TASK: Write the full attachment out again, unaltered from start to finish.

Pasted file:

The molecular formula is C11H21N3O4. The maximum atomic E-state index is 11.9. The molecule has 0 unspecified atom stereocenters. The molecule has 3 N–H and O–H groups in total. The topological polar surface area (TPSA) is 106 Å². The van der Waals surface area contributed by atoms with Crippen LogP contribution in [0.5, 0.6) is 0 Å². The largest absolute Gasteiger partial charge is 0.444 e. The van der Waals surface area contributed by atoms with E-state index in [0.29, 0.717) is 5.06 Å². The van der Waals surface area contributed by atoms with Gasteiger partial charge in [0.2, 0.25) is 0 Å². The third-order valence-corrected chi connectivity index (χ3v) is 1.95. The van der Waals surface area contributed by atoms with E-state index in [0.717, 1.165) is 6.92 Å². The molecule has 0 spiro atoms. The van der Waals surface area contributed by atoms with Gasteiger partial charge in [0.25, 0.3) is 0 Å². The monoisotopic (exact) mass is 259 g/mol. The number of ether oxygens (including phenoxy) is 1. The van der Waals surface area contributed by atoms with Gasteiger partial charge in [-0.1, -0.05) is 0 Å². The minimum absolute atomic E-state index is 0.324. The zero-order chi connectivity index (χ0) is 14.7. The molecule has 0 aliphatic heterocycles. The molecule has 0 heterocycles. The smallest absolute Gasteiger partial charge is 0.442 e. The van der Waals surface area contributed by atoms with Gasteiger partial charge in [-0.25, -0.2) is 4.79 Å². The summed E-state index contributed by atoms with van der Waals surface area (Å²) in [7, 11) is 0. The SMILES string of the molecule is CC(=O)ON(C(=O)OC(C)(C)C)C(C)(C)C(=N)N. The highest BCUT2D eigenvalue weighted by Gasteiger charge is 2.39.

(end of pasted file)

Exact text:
The molecular formula is C11H21N3O4. The maximum atomic E-state index is 11.9. The molecule has 0 unspecified atom stereocenters. The molecule has 3 N–H and O–H groups in total. The topological polar surface area (TPSA) is 106 Å². The van der Waals surface area contributed by atoms with Crippen LogP contribution in [0.5, 0.6) is 0 Å². The largest absolute Gasteiger partial charge is 0.444 e. The van der Waals surface area contributed by atoms with E-state index in [0.29, 0.717) is 5.06 Å². The van der Waals surface area contributed by atoms with Gasteiger partial charge in [0.2, 0.25) is 0 Å². The third-order valence-corrected chi connectivity index (χ3v) is 1.95. The van der Waals surface area contributed by atoms with E-state index in [0.717, 1.165) is 6.92 Å². The molecule has 0 spiro atoms. The van der Waals surface area contributed by atoms with Gasteiger partial charge in [0.25, 0.3) is 0 Å². The monoisotopic (exact) mass is 259 g/mol. The number of ether oxygens (including phenoxy) is 1. The van der Waals surface area contributed by atoms with Gasteiger partial charge in [-0.1, -0.05) is 0 Å². The minimum absolute atomic E-state index is 0.324. The zero-order chi connectivity index (χ0) is 14.7. The molecule has 0 aliphatic heterocycles. The molecule has 0 heterocycles. The smallest absolute Gasteiger partial charge is 0.442 e. The van der Waals surface area contributed by atoms with Gasteiger partial charge in [-0.25, -0.2) is 4.79 Å². The summed E-state index contributed by atoms with van der Waals surface area (Å²) in [7, 11) is 0. The SMILES string of the molecule is CC(=O)ON(C(=O)OC(C)(C)C)C(C)(C)C(=N)N. The highest BCUT2D eigenvalue weighted by Gasteiger charge is 2.39.